The first issue of the Hattiesburg American appeared on 1 October 1917, but the paper originated in 1897 as the Hattiesburg Progress. William Henry Seitzler published the paper twice a week until 1899, when it began appearing every day and changed its name to the Daily Progress. In 1907 the paper became the Hattiesburg Daily News, and by 1923 it was headquartered in a three-story wood frame building on Front Street. It continued as the Daily News until Howard S. Williams acquired the paper in 1917. The new name, Hattiesburg American, was inspired by the US entry into World War I. The first issue of the Hattiesburg American had eight pages and sold for five cents. The circulation was 2,206, and twenty-two “carrier boys” serviced Hattiesburg and the army’s Camp Shelby, located just south of Hattiesburg.
In early 1923 Williams announced the sale of the paper to Rev. Gus Shaw Harmon for seventy-five thousand dollars. Williams wanted Harmon, a Methodist minister for the past two and a half decades, to use the American as a conduit for the ministry. The Harmon family owned the paper for the next thirty-seven years, with business manager Thomas St. John acquiring a partial stake. Circulation grew from 6,402 in 1926 to 14,795 in 1957.
In 1960 the Harmons and St. John sold the paper to Robert, Zach, and Henry Hederman, owners of the Jackson Clarion-Ledger and Jackson Daily News. St. John stayed aboard as general editor until two months before his death in 1963. His role was taken over by his son, Larry, who had previously been the assistant general manager and had worked for the American in various capacities since he was eleven years old.
According to an interview with American editorial page editor Ben Lee, under the Harmons and Hederman, the paper’s basic editorial tenet involved “not opposing anything except forest fires and drownings, being in favor of everything else, making no one mad, rocking no boats, and endorsing no political candidates.” However, in the early 1960s, the paper became an outspoken opponent of the Republican Party, arguing that its development in Mississippi would benefit “the 920,000 Negroes who dwell here” and denouncing national party figures for their opposition to continued segregation. In 1972, the American moved to a building on Main Street that would serve as its home for the next four decades. Leonard Lowery served as a reporter and editor at the paper from 1938 until he succumbed to a heart attack in the American’s newsroom on Christmas Eve 1982.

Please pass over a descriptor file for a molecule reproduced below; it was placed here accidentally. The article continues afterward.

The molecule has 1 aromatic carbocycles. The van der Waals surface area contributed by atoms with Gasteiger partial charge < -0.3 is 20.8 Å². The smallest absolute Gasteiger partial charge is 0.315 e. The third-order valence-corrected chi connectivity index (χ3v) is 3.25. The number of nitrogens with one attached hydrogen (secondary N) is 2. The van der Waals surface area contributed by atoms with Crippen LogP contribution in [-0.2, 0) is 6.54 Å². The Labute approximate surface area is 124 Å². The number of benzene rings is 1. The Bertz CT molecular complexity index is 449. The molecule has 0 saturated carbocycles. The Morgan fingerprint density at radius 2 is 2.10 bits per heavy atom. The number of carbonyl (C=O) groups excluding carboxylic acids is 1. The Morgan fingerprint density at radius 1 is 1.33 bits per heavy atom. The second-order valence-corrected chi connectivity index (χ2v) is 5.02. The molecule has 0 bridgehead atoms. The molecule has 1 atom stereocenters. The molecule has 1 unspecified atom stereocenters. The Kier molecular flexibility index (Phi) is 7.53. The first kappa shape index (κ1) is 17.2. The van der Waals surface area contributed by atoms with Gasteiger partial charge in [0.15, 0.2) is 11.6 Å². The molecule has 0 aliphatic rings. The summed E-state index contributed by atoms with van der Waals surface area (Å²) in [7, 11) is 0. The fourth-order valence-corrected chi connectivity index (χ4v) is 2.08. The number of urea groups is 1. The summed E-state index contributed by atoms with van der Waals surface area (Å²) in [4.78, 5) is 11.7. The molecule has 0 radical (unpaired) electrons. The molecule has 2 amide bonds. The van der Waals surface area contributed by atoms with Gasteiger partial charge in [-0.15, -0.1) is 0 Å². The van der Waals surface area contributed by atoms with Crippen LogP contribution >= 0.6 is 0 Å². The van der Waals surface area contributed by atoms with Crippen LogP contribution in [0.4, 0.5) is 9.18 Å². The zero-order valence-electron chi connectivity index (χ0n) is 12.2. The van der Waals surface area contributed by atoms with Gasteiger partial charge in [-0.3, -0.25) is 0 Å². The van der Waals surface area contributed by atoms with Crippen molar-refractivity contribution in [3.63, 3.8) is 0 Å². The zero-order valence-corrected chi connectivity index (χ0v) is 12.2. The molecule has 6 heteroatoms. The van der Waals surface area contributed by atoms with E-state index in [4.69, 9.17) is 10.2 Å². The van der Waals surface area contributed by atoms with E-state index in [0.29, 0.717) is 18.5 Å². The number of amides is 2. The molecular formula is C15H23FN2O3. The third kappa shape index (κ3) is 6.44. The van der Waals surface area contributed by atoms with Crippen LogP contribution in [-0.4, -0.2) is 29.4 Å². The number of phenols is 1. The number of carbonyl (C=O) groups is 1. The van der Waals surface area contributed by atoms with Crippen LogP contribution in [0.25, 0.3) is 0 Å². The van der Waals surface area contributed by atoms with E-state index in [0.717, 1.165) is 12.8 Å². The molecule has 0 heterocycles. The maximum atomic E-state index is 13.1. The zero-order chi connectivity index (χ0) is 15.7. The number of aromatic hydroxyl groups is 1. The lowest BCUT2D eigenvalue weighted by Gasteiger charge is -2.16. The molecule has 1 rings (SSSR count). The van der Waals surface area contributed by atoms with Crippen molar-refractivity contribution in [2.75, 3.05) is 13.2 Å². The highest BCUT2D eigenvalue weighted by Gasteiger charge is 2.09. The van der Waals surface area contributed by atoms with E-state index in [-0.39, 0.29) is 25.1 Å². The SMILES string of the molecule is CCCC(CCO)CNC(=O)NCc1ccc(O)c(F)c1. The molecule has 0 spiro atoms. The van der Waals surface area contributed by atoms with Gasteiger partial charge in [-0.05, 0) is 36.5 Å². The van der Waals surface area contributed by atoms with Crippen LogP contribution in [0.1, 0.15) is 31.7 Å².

In 1982 the Hederman brothers sold their daily newspapers in Hattiesburg and Jackson along with several weeklies to the Gannett Company. The sale led to major changes in the newspaper’s facilities as well as in its appearance and content. The newspaper’s Main Street headquarters underwent a $5.6 million expansion, almost doubling its square footage and increasing the press capacity by 75 percent. Gannett began printing USA Today in Hattiesburg.
In early 2006 the Hattiesburg American switched from afternoon delivery to morning delivery; the following year, its layout was redesigned and the paper began to emphasize local news. By 2013 the paper had a weekday circulation of sixty-five hundred and a weekend circulation of thirty-four thousand, though additional readers accessed the online edition via the American’s website.
In 2009 printing operations were moved to the Clarion-Ledger’s facility in Jackson, and the following year Gannett announced that the American’s Main Street building was for sale. In 2014 the paper’s staff moved to new offices on Mamie Street in Hattiesburg.
- Tim Doherty, Hattiesburg American (28 June 2014)
- Billy Hathorn, Journal of Mississippi History (November 1985)
- Hattiesburg American website, www.hattiesburgamerican.com
- Patt Foster Roberson, “A History of the Hattiesburg American” (PhD dissertation, University of Southern Mississippi, 1985)
- WDAM-TV website, www.wdam.com (6 October 2010)